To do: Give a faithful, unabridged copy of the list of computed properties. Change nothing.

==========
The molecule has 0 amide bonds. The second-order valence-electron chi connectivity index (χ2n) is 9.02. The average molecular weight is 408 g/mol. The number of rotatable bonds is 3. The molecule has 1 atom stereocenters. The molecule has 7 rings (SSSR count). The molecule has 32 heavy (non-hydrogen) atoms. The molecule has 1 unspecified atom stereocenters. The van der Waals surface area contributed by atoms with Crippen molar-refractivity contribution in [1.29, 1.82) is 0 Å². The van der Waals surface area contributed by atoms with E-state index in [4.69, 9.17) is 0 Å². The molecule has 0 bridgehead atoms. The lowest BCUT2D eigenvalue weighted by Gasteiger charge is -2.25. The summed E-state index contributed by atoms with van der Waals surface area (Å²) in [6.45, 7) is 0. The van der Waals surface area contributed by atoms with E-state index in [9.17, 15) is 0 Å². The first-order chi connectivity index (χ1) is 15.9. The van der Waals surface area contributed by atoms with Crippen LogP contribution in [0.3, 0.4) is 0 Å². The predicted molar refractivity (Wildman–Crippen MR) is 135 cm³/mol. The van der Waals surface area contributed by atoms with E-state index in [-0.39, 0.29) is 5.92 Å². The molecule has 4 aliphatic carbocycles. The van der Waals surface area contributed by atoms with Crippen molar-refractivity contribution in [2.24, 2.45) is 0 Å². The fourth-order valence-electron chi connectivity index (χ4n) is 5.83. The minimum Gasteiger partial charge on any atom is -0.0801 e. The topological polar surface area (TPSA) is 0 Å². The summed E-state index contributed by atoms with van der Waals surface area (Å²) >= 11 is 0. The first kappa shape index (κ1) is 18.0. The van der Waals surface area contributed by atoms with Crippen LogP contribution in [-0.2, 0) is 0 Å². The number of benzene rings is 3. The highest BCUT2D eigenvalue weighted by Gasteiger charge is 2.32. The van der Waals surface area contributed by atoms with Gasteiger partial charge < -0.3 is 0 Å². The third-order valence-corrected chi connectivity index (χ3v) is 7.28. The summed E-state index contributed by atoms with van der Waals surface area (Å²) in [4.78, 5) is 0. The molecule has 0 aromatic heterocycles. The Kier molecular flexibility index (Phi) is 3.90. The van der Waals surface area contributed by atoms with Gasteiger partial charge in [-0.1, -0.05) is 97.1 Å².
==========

The molecule has 0 amide bonds. The second-order valence-electron chi connectivity index (χ2n) is 9.02. The average molecular weight is 408 g/mol. The number of rotatable bonds is 3. The molecule has 1 atom stereocenters. The molecule has 7 rings (SSSR count). The molecule has 32 heavy (non-hydrogen) atoms. The molecule has 1 unspecified atom stereocenters. The van der Waals surface area contributed by atoms with Crippen molar-refractivity contribution in [1.29, 1.82) is 0 Å². The van der Waals surface area contributed by atoms with E-state index in [4.69, 9.17) is 0 Å². The molecule has 0 bridgehead atoms. The lowest BCUT2D eigenvalue weighted by Gasteiger charge is -2.25. The summed E-state index contributed by atoms with van der Waals surface area (Å²) in [6.45, 7) is 0. The van der Waals surface area contributed by atoms with E-state index in [9.17, 15) is 0 Å². The first-order chi connectivity index (χ1) is 15.9. The van der Waals surface area contributed by atoms with Crippen LogP contribution in [0.3, 0.4) is 0 Å². The predicted molar refractivity (Wildman–Crippen MR) is 135 cm³/mol. The van der Waals surface area contributed by atoms with E-state index in [-0.39, 0.29) is 5.92 Å². The molecule has 4 aliphatic carbocycles. The van der Waals surface area contributed by atoms with Crippen molar-refractivity contribution in [2.24, 2.45) is 0 Å². The fourth-order valence-electron chi connectivity index (χ4n) is 5.83. The minimum Gasteiger partial charge on any atom is -0.0801 e. The topological polar surface area (TPSA) is 0 Å². The summed E-state index contributed by atoms with van der Waals surface area (Å²) >= 11 is 0. The first kappa shape index (κ1) is 18.0. The van der Waals surface area contributed by atoms with Crippen LogP contribution in [-0.2, 0) is 0 Å². The number of benzene rings is 3. The highest BCUT2D eigenvalue weighted by Gasteiger charge is 2.32. The van der Waals surface area contributed by atoms with Gasteiger partial charge < -0.3 is 0 Å². The third-order valence-corrected chi connectivity index (χ3v) is 7.28. The summed E-state index contributed by atoms with van der Waals surface area (Å²) in [4.78, 5) is 0. The molecule has 0 aromatic heterocycles. The Kier molecular flexibility index (Phi) is 3.90. The van der Waals surface area contributed by atoms with Gasteiger partial charge in [-0.1, -0.05) is 97.1 Å².